first_imgArticle published by Erik Hoffner Animals, Cites, Conservation, Environment, Illegal Trade, Mammals, Pet Trade, Wildlife, Wildlife Trade The smooth-coated otter and the Asian small-clawed otter are now on the CITES list of animals with the highest level of protection from the wildlife trade.Asian small-clawed otters are particularly sought after as domestic pets and for ‘otter cafés,’ where wild otters are forced to interact with paying customers.Conservationists say that a trade ban was vital for the survival of the two species, whose numbers in the wild have fallen by at least 30% in the past 30 years. Parties to the Convention on International Trade in Endangered Species (CITES) voted to place the smooth-coated otter and the Asian small-clawed otter on the list of animals with the highest level of protection from the wildlife trade.The recent CITES Conference of the Parties (CoP18) in Geneva, Switzerland considered many proposals and issued new protections for numerous species including giraffes, sharks and rays, and many more. CITES does not determine the risk of extinction of species, which is the domain of the International Union for Conservation of Nature (IUCN) and its Red List of Threatened Species, but rather CITES’ role is to ensure that international trade in wild animals does not threaten their survival in the wild.Conservationists insisted a trade ban was vital for the survival of the two species, whose numbers in the wild have fallen by at least 30% in the past 30 years.When asked how important the actions are, Paul Todd, Senior Attorney for the Nature Program at the Natural Resources Defense Council (NRDC), told Mongabay, “The Appendix I listings for small-clawed and smooth coated otters were a vital step in reversing the decline of these species throughout their range. The range countries will have to take added measures to reduce poaching and enforce against illegal trade in the species, and the listing sends the right signals to the marketplace that these species are in trouble and are not available for use as pets or for other reasons.”A formerly wild otter in a Tokyo café bites its tail, a sign of stress. Image by Aaron Gekoski for World Animal Protection.The pet trade that supplies phenomena like ‘otter cafés’ in Japan, where customers can handle otters plucked from the wild as pups, is the most visible reminder of these animals’ plight. In these establishments, otters can be heard whimpering, shrieking and making distress calls while customers are interacting with them.Aaron Gekoski, one of the filmmakers behind the recent investigative documentary “Pet otters: the truth behind the latest wildlife craze,” told Mongabay, “During our investigation it became evident quite quickly that otters do not make good pets.” [See that interview and Gekoski’s sobering images here.]Good pets or bad ones, do these actions protect these species being trafficked for otter cafés and for the pet trade?“Yes,” says NRDC’s Todd. “Asian small-clawed otters in particular are taken as pups for use as pets and attractions, in large part because they are the smallest of the otter species and their range is nearest to where the demand is highest, especially Japan.” But, he continued, “Smooth-coated otters and even the rarest of all otters, the hairy-nosed otter, have been found in trade, including trade in live animals.”Despite these truths, the conservationist is hopeful: “The Appendix I listing will help increase enforcement attention and ensure that any trade in captive bred specimens is from legitimate sources, not from the wild.”That remains to be seen, but it’s certain that these Asian otters need all the help they can get.Banner image: Internet star Takechiyo lives in a private home and here takes a rare break from play. His owner warns against keeping otters as pets. Image by Aaron Gekoski for World Animal Protection.center_img Popular in the CommunitySponsoredSponsoredOrangutan found tortured and decapitated prompts Indonesia probeEMGIES17 Jan, 2018We will never know the full extent of what this poor Orangutan went through before he died, the same must be done to this evil perpetrator(s) they don’t deserve the air that they breathe this has truly upset me and I wonder for the future for these wonderful creatures. So called ‘Mankind’ has a lot to answer for we are the only ones ruining this world I prefer animals to humans any day of the week.What makes community ecotourism succeed? In Madagascar, location, location, locationScissors1dOther countries should also learn and try to incorporateWhy you should care about the current wave of mass extinctions (commentary)Processor1 DecAfter all, there is no infinite anything in the whole galaxy!Infinite stupidity, right here on earth.The wildlife trade threatens people and animals alike (commentary)Anchor3dUnfortunately I feel The Chinese have no compassion for any living animal. They are a cruel country that as we knowneatbeverything that moves and do not humanily kill these poor animals and insects. They have no health and safety on their markets and they then contract these diseases. Maybe its karma maybe they should look at the way they live and stop using animals for all there so called remedies. DisgustingConservationists welcome China’s wildlife trade banThobolo27 JanChina has consistently been the worlds worst, “ Face of Evil “ in regards our planets flora and fauna survival. In some ways, this is nature trying to fight back. This ban is great, but the rest of the world just cannot allow it to be temporary, because history has demonstrated that once this coronavirus passes, they will in all likelihood, simply revert to been the planets worst Ecco Terrorists. Let’s simply not allow this to happen! How and why they have been able to degrade this planets iconic species, rape the planets rivers, oceans and forests, with apparent impunity, is just mind boggling! Please no more.Probing rural poachers in Africa: Why do they poach?Carrot3dOne day I feel like animals will be more scarce, and I agree with one of my friends, they said that poaching will take over the world, but I also hope notUpset about Amazon fires last year? Focus on deforestation this year (commentary)Bullhorn4dLies and more leisSponsoredSponsoredCoke is again the biggest culprit behind plastic waste in the PhilippinesGrapes7 NovOnce again the article blames companies for the actions of individuals. It is individuals that buy these products, it is individuals that dispose of them improperly. If we want to change it, we have to change, not just create bad guys to blame.Brazilian response to Bolsonaro policies and Amazon fires growsCar4 SepThank you for this excellent report. I feel overwhelmed by the ecocidal intent of the Bolsonaro government in the name of ‘developing’ their ‘God-given’ resources.U.S. allocates first of $30M in grants for forest conservation in SumatraPlanet4dcarrot hella thick ;)Melting Arctic sea ice may be altering winds, weather at equator: studyleftylarry30 JanThe Arctic sea ice seems to be recovering this winter as per the last 10-12 years, good news.Malaysia has the world’s highest deforestation rate, reveals Google forest mapBone27 Sep, 2018Who you’re trying to fool with selective data revelation?You can’t hide the truth if you show historical deforestation for all countries, especially in Europe from 1800s to this day. WorldBank has a good wholesome data on this.Mass tree planting along India’s Cauvery River has scientists worriedSurendra Nekkanti23 JanHi Mongabay. Good effort trying to be objective in this article. I would like to give a constructive feedback which could help in clearing things up.1. It is mentioned that planting trees in village common lands will have negative affects socially and ecologically. There is no need to even have to agree or disagree with it, because, you also mentioned the fact that Cauvery Calling aims to plant trees only in the private lands of the farmers. So, plantation in the common lands doesn’t come into the picture.2.I don’t see that the ecologists are totally against this project, but just they they have some concerns, mainly in terms of what species of trees will be planted. And because there was no direct communication between the ecologists and Isha Foundation, it was not possible for them to address the concerns. As you seem to have spoken with an Isha spokesperson, if you could connect the concerned parties, it would be great, because I see that the ecologists are genuinely interested in making sure things are done the right way.May we all come together and make things happen.Rare Amazon bush dogs caught on camera in BoliviaCarrot1 Feba very good iniciative to be fallowed by the ranchers all overSponsoredlast_img read more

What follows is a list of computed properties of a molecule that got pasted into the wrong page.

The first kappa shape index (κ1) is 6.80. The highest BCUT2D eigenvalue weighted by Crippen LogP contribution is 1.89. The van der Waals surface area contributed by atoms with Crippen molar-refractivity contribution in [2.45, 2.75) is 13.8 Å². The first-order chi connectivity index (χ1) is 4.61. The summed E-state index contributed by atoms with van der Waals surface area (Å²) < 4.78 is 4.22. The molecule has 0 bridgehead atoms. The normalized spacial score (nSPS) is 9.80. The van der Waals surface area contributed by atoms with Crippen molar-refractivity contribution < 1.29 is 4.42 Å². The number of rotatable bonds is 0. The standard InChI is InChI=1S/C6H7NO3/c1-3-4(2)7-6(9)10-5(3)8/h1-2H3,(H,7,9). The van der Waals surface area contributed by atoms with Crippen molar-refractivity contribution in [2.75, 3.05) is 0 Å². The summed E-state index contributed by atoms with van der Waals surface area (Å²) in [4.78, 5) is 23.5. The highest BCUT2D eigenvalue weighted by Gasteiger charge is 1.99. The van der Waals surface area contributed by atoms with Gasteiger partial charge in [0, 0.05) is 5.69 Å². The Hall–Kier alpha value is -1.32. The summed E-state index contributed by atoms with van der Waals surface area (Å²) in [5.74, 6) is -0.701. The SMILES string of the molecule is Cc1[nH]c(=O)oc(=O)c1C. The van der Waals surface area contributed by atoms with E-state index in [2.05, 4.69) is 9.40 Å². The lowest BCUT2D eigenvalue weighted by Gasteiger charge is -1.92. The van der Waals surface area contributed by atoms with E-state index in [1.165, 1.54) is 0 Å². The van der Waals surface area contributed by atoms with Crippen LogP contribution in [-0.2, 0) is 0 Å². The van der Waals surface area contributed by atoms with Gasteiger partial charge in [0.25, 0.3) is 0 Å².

International wildlife trade sweeps across ‘tree of life,’ study finds